As I write this my father is in the ICU. He is very sick with a multitude of issues and struggling to breathe. I feel so sad and powerless and am resisting the urge to do something to get rid of these very healthy, normal feelings. These feelings are so uncomfortable and no amount of analyzing is going to change that.
I have been postponing writing this post, which I committed to having done yesterday. I have a doctoral degree in this and talk, write and think about this stuff everyday and yet, I am just as vulnerable to the wide range of feelings as anyone. I know this truth is obvious, being human and all, but many of us think that having a lot of insight about ourselves will make us happy, protect us from pain and make us motivated to make positive changes.
So often clients walk into my office, plop themselves down and say “I hate that I do this thing and want to understand why I do it.” I usually ask “Do you think that knowledge will change your behavior?” As the conversation progresses it comes out that they know exactly why they do it. “Oh, I push men away because I am scared. I have abandonment issues from when my dad left.” “I can’t stop interrupting people because I get nervous that I won’t be heard if I wait.” “I don’t meditate because I can’t sit still.” “I don’t exercise because everyone else’s needs in the family are more important.” “I can’t say no because I don’t want to hurt people’s feelings.”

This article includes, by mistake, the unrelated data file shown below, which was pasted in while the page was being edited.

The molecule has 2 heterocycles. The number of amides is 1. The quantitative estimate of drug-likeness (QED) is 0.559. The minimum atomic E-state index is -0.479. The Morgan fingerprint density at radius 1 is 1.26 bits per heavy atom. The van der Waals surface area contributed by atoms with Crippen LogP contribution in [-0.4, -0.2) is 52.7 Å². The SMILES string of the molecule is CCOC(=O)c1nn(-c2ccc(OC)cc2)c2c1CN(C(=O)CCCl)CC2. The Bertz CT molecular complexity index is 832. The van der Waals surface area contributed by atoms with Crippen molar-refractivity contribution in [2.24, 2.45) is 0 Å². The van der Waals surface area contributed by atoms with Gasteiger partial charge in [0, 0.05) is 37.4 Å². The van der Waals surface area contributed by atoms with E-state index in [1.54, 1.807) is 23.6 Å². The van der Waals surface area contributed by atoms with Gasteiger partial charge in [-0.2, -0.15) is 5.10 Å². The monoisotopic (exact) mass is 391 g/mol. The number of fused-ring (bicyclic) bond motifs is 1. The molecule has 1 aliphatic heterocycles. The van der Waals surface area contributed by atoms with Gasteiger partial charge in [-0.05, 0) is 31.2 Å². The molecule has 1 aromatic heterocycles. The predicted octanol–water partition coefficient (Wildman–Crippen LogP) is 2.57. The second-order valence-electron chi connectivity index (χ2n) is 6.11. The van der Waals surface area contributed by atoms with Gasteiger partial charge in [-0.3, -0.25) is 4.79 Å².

In this self-help kind of culture, many of us know exactly what we do, and even maybe why we do it. Have you known someone who has been in therapy for years and is still miserable and hasn’t made any significant changes in their life? This may not be the best thing to say, being a shrink and all, but if you have been in therapy for years and haven’t made changes in your life or become happier why keep doing it? (Yes, I know, not the best business model for myself as a psychologist in practice.)
Why doesn’t insight always translate into action? It can, sometimes. But in my practice I see that action is often more likely to yield insight. The “just do it” mentality, when it comes to facing our fears and changing our behavior can be powerful and effective. I think we need to break through the idea that the only path to action is motivation. Action often precedes motivation.
If many of us waited to feel inspired to exercise we might wait a lifetime. Once you actually exercise, you feel better and think “and why did I resist working out? I know I always feel better afterwards.” So, here is the key. Our thoughts. With exercise, it may not be wanting to do it but telling yourself you will feel better afterwards. Don’t confuse wanting to do something with being willing to do it.
I began this post by talking about my sadness and helplessness about my dad’s health and end it by talking about willingness. Knowing why I didn’t want to write, didn’t get me to write. Asking myself if I willing to, now that did.